El Paso County is still solidly Republican. Republicans account for 42 percent of all registered voters in the county, compared to 22 percent of Democrats, according to the El Paso County Clerk and Recorder’s Office.
Kathleen Ricker, chairwoman of the El Paso County Democratic Party, said some of the biggest gains in votes for Democratic candidates have been made with the party’s unaffiliated voters, who make up 35 percent of registered voters. In November, there were more than 111,000 people in the county who voted for President Obama — that’s about 17,000more votes than there were registered Democrats. Romney, by contrast, had about 171,000 votes — about 6,500 fewer votes than there are registered Republicans.
“Republicans will probably stay the majority in numbers, but as we become more visible and seen as the voice of reason, it means more independents will be looking at our candidates,” Ricker said. “The swing vote here are the independents. To keep them, we need to keep connecting with our people and communities and build from the ground up.”
Eric Sondermann, an independent Denver political analyst, attributes the big increase in Democratic votes to President Obama’s 2008 election. His campaign was one of the first Democratic presidential campaigns that didn’t write off of the county, he said.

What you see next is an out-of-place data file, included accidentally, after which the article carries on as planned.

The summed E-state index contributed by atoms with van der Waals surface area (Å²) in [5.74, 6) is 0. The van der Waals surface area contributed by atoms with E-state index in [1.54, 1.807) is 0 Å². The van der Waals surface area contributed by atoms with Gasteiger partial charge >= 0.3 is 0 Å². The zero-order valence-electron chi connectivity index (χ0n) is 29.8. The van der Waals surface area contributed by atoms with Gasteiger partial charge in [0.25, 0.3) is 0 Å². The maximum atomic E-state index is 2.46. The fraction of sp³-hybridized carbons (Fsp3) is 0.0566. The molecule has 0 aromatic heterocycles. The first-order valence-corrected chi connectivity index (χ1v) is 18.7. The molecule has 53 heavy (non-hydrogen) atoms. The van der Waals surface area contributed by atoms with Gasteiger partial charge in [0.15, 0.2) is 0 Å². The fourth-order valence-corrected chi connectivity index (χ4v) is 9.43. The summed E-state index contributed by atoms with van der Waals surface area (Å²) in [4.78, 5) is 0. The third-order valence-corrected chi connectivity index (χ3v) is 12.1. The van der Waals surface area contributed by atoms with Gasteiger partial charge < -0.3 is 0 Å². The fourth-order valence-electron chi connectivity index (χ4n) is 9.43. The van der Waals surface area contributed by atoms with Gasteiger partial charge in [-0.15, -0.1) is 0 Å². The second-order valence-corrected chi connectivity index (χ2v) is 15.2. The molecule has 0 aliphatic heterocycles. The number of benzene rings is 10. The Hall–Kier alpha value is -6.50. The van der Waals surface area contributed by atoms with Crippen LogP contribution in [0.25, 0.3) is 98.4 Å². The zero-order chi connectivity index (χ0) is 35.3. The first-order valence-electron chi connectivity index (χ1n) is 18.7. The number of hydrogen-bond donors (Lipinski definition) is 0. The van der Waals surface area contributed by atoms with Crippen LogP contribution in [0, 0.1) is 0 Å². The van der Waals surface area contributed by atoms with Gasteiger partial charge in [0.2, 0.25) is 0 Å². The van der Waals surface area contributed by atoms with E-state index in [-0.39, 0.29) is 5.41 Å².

“Even though it’s heavily Republican dominated, because of the size there are so many more Democrats and independents than other places,” he said. “It used to be that Democratic candidates went to Pueblo. There are twice as many Democrats in El Paso than Pueblo because of the population difference.”
Seeing those numbers, he said, the Obama campaign focused on the county and Obama made several more visits than the Democratic candidates before him.
Campaign workers targeted voters and worked hard to get them registered and out to vote, Ricker said.
It worked. In 2008, Obama had about 31,000 more votes in the county than Democratic candidate John Kerry received in 2004. In 2012, Obama added about 3,000 more votes.
“The fact that they’ve been able to maintain that has been impressive,” Dunn said. “In 2008, he showed it wasn’t hopeless in El Paso County. You could get a significant increase in voter turnout.”
The president won 39 El Paso County precincts in November, mainly in downtown Colorado Springs and much of the west side. Those represented about 19 percent of the county’s 199 political precincts. The precinct with the highest percentage of the vote for the president, 76 percent, was downtown and included Colorado College. Romney won much of the vote in northern and eastern El Paso County and also in the southwest part of the city.
Bob Loevy, a Colorado College political science professor, said the Democratic core of El Paso County has always included downtown and the west side. What’s changed over the years, he said, is the number of precincts the president won.